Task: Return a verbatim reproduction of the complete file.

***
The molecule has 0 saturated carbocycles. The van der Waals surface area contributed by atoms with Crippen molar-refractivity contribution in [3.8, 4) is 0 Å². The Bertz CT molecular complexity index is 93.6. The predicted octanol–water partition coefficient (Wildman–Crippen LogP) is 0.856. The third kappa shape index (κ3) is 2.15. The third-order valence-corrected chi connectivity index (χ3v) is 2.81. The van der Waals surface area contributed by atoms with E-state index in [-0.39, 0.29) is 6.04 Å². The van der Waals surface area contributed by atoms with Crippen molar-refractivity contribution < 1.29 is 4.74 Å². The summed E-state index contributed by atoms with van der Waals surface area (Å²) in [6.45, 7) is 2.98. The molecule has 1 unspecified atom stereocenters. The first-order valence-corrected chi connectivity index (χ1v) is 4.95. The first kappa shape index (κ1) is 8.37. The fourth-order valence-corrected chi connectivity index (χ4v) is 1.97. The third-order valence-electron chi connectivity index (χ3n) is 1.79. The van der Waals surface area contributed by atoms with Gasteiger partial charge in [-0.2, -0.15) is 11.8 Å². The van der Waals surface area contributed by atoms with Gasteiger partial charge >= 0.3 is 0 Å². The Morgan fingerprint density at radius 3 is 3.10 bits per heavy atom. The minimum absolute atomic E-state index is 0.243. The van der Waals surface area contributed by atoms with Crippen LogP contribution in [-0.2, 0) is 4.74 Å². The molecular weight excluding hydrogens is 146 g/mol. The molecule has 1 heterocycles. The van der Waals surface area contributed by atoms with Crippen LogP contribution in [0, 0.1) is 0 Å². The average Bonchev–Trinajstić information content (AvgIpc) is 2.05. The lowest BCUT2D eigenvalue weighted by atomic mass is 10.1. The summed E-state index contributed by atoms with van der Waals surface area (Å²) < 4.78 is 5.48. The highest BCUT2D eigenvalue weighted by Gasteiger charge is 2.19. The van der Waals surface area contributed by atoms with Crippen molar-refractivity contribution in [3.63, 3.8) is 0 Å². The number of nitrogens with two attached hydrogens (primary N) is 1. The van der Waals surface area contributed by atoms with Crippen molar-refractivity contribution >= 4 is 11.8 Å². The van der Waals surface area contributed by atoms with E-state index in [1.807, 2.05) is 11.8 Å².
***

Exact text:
The molecule has 0 saturated carbocycles. The van der Waals surface area contributed by atoms with Crippen molar-refractivity contribution in [3.8, 4) is 0 Å². The Bertz CT molecular complexity index is 93.6. The predicted octanol–water partition coefficient (Wildman–Crippen LogP) is 0.856. The third kappa shape index (κ3) is 2.15. The third-order valence-corrected chi connectivity index (χ3v) is 2.81. The van der Waals surface area contributed by atoms with E-state index in [-0.39, 0.29) is 6.04 Å². The van der Waals surface area contributed by atoms with Crippen molar-refractivity contribution < 1.29 is 4.74 Å². The summed E-state index contributed by atoms with van der Waals surface area (Å²) in [6.45, 7) is 2.98. The molecule has 1 unspecified atom stereocenters. The first-order valence-corrected chi connectivity index (χ1v) is 4.95. The first kappa shape index (κ1) is 8.37. The fourth-order valence-corrected chi connectivity index (χ4v) is 1.97. The third-order valence-electron chi connectivity index (χ3n) is 1.79. The van der Waals surface area contributed by atoms with Gasteiger partial charge in [-0.2, -0.15) is 11.8 Å². The van der Waals surface area contributed by atoms with Gasteiger partial charge >= 0.3 is 0 Å². The Morgan fingerprint density at radius 3 is 3.10 bits per heavy atom. The minimum absolute atomic E-state index is 0.243. The van der Waals surface area contributed by atoms with Crippen LogP contribution in [-0.2, 0) is 4.74 Å². The molecular weight excluding hydrogens is 146 g/mol. The molecule has 1 heterocycles. The van der Waals surface area contributed by atoms with Crippen LogP contribution in [0, 0.1) is 0 Å². The average Bonchev–Trinajstić information content (AvgIpc) is 2.05. The lowest BCUT2D eigenvalue weighted by atomic mass is 10.1. The summed E-state index contributed by atoms with van der Waals surface area (Å²) < 4.78 is 5.48. The highest BCUT2D eigenvalue weighted by Gasteiger charge is 2.19. The van der Waals surface area contributed by atoms with Crippen molar-refractivity contribution in [3.63, 3.8) is 0 Å². The number of nitrogens with two attached hydrogens (primary N) is 1. The van der Waals surface area contributed by atoms with Crippen molar-refractivity contribution >= 4 is 11.8 Å². The van der Waals surface area contributed by atoms with E-state index in [1.807, 2.05) is 11.8 Å².